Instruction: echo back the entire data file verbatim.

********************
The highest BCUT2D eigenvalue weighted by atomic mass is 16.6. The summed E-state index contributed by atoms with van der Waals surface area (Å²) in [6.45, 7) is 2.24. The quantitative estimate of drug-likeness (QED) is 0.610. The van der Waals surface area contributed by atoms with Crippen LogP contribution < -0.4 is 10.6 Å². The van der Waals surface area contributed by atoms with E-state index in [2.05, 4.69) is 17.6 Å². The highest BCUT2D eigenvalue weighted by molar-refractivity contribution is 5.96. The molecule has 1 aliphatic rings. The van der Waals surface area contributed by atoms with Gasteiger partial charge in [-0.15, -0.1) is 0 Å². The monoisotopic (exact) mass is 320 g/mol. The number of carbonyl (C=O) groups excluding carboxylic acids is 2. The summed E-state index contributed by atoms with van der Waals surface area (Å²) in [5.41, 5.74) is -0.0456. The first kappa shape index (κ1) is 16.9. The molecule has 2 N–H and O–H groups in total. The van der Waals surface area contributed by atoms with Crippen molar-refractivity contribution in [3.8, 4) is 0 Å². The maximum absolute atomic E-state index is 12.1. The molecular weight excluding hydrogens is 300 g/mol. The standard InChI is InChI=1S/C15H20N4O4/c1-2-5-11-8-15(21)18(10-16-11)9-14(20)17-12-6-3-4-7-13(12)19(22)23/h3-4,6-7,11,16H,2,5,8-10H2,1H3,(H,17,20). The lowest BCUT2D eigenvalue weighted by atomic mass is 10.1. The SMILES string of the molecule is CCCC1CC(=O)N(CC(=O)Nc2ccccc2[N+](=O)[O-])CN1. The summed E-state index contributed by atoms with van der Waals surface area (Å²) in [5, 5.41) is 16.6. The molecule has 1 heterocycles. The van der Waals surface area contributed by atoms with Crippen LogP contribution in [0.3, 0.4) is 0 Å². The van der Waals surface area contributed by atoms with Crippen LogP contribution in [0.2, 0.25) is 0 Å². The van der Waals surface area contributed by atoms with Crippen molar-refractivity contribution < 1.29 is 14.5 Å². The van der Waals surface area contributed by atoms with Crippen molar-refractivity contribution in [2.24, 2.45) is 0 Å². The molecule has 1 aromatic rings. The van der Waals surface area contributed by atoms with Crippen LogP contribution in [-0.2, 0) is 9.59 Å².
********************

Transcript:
The highest BCUT2D eigenvalue weighted by atomic mass is 16.6. The summed E-state index contributed by atoms with van der Waals surface area (Å²) in [6.45, 7) is 2.24. The quantitative estimate of drug-likeness (QED) is 0.610. The van der Waals surface area contributed by atoms with Crippen LogP contribution < -0.4 is 10.6 Å². The van der Waals surface area contributed by atoms with E-state index in [2.05, 4.69) is 17.6 Å². The highest BCUT2D eigenvalue weighted by molar-refractivity contribution is 5.96. The molecule has 1 aliphatic rings. The van der Waals surface area contributed by atoms with Gasteiger partial charge in [-0.15, -0.1) is 0 Å². The monoisotopic (exact) mass is 320 g/mol. The number of carbonyl (C=O) groups excluding carboxylic acids is 2. The summed E-state index contributed by atoms with van der Waals surface area (Å²) in [5.41, 5.74) is -0.0456. The first kappa shape index (κ1) is 16.9. The molecule has 2 N–H and O–H groups in total. The van der Waals surface area contributed by atoms with Crippen molar-refractivity contribution in [3.8, 4) is 0 Å². The maximum absolute atomic E-state index is 12.1. The molecular weight excluding hydrogens is 300 g/mol. The standard InChI is InChI=1S/C15H20N4O4/c1-2-5-11-8-15(21)18(10-16-11)9-14(20)17-12-6-3-4-7-13(12)19(22)23/h3-4,6-7,11,16H,2,5,8-10H2,1H3,(H,17,20). The lowest BCUT2D eigenvalue weighted by atomic mass is 10.1. The SMILES string of the molecule is CCCC1CC(=O)N(CC(=O)Nc2ccccc2[N+](=O)[O-])CN1. The summed E-state index contributed by atoms with van der Waals surface area (Å²) in [5, 5.41) is 16.6. The molecule has 1 heterocycles. The van der Waals surface area contributed by atoms with Crippen LogP contribution in [0.3, 0.4) is 0 Å². The van der Waals surface area contributed by atoms with Crippen LogP contribution in [0.2, 0.25) is 0 Å². The van der Waals surface area contributed by atoms with Crippen molar-refractivity contribution < 1.29 is 14.5 Å². The van der Waals surface area contributed by atoms with Crippen molar-refractivity contribution in [2.24, 2.45) is 0 Å². The molecule has 1 aromatic rings. The van der Waals surface area contributed by atoms with Crippen LogP contribution in [-0.2, 0) is 9.59 Å².